In order to aid cigar workers, Pendas led the founding of El Porvenir, a healthcare organization that allowed members to pay $1.25 per month in return for medicine, hospitalization, and full medical services. This was beneficial especially for immigrants, as the alternative would have been American physicians who couldn’t speak Spanish nor understand tropical ailments.[15]

After helping create El Centro Espanol and later leaving it, Pendas also contributed to the creation of Centro Asturiano Hospital. The hospital demonstrated the commitment of Latinos in Ybor City (a neighborhood in Tampa) to the collective welfare of thousands of families, with cigar makers' families at that time able to expect the best healthcare in Tampa.[16] Collective medicine also contributed to an ongoing social conflict as it was seen as socialist and “un-American,” although it persisted.[17]

In 1910, Pendas’s Albany Street factory closed due to a strike. At the time, most strikes were originated by the “International.” With corporate culture bringing a drive for greater efficiency, workers were given more rules, production quotas, and restrictive conditions. As a result, many joined the radical labor movement across the United States.[18] Pendas headed the cigar manufacturers in the strike of 1910 which lasted seven months, and later suggested the removal of tribunes (in which cigar makers often listened to El Lector read radical newspapers while they worked) to reduce further strikes. In 1920 another strike broke out, with the “International” demanding recognition by the Union, the chief labor organization in Tampa. It failed,[19] with Pendas recounting, “This strike lasted for ten months, and I completely destroyed the ‘international’ for all time.”[20]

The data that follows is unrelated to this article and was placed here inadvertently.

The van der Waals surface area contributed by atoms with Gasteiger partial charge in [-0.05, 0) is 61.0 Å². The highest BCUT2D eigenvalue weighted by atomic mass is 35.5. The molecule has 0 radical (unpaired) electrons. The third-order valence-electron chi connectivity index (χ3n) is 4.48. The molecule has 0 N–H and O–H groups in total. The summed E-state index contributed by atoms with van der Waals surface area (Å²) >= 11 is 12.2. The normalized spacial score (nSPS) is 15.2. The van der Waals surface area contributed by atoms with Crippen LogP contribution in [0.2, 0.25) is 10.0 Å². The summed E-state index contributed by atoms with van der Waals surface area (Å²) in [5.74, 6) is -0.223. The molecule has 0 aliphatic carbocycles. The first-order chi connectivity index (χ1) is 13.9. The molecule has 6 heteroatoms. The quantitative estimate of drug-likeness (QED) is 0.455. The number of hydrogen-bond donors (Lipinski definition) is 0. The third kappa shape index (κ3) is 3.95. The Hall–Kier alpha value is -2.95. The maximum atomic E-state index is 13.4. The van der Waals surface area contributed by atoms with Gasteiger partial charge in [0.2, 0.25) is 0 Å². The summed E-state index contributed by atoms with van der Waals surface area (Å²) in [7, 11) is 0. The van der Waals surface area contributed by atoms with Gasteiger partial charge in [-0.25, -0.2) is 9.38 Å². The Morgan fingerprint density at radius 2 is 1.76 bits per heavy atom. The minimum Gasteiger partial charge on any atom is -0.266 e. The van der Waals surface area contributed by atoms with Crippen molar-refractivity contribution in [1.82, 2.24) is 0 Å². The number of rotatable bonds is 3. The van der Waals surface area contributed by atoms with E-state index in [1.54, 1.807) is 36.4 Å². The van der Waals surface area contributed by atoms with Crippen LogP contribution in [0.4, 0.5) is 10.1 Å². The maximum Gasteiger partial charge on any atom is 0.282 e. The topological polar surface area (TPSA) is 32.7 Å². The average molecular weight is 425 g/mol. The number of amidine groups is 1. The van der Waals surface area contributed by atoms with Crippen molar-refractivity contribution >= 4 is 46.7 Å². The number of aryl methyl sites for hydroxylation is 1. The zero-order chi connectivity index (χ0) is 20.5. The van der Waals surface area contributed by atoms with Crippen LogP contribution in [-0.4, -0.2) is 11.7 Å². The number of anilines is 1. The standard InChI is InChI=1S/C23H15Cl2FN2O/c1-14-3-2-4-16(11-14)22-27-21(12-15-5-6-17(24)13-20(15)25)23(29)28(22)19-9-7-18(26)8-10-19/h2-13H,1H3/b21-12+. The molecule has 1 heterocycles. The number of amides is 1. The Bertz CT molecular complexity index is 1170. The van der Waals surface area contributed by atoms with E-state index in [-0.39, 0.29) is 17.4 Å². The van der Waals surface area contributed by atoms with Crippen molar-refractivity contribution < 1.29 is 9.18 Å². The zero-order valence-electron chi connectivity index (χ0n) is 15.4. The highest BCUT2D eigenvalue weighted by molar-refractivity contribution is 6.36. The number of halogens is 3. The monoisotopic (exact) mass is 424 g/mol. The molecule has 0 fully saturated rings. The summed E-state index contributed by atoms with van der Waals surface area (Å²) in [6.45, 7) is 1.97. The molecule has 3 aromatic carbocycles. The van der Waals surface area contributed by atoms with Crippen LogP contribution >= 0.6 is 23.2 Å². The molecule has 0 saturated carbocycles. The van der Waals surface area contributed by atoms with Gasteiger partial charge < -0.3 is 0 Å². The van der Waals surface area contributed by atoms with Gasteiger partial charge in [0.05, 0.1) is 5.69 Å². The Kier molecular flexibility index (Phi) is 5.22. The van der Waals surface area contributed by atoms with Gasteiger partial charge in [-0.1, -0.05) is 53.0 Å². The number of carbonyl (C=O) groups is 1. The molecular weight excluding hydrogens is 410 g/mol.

Cigar Factories and the Great Depression[edit | edit source]

The Great Depression of 1929 hit the cigar industry particularly hard. Unemployment soared and residents left, while many traded their cigars for pipes and cheaper machine-made cigarettes. Many companies ended the hand-rolled tradition and instead turned to machines to produce cigars, with the remaining having to drastically cut payrolls and lay people off. The cigar industry gradually declined, and years later continued to be edged out in popularity by cigarettes.[21]

Although his factory closed in 1918, Pendas also noted similar problems, stating, “The cigar making machines are ruining, not only the cigar-makers, but the manufacturers as well. The factories must compete with other factories in the country. This competition is ruinous.” He also spoke of how more people were already leaving Tampa.[22]

At the time of the Great Depression, many cigar manufacturers worked against strikes. In Tampa, and especially in Ybor city, most cigar makers were immigrants from Cuba, Puerto Rico, or Europe. Many were faced with discrimination from groups such as the Ku Klux Klan, and went on radical strikes spurred on by tribunes (which were eventually removed). By 1931 there was a Communist Party in Ybor City. According to a resident, “Leaflets would be distributed by people whom you knew.”[23] However, the party’s meetings were broken up by the police and the KKK, many members arrested after failed strikes.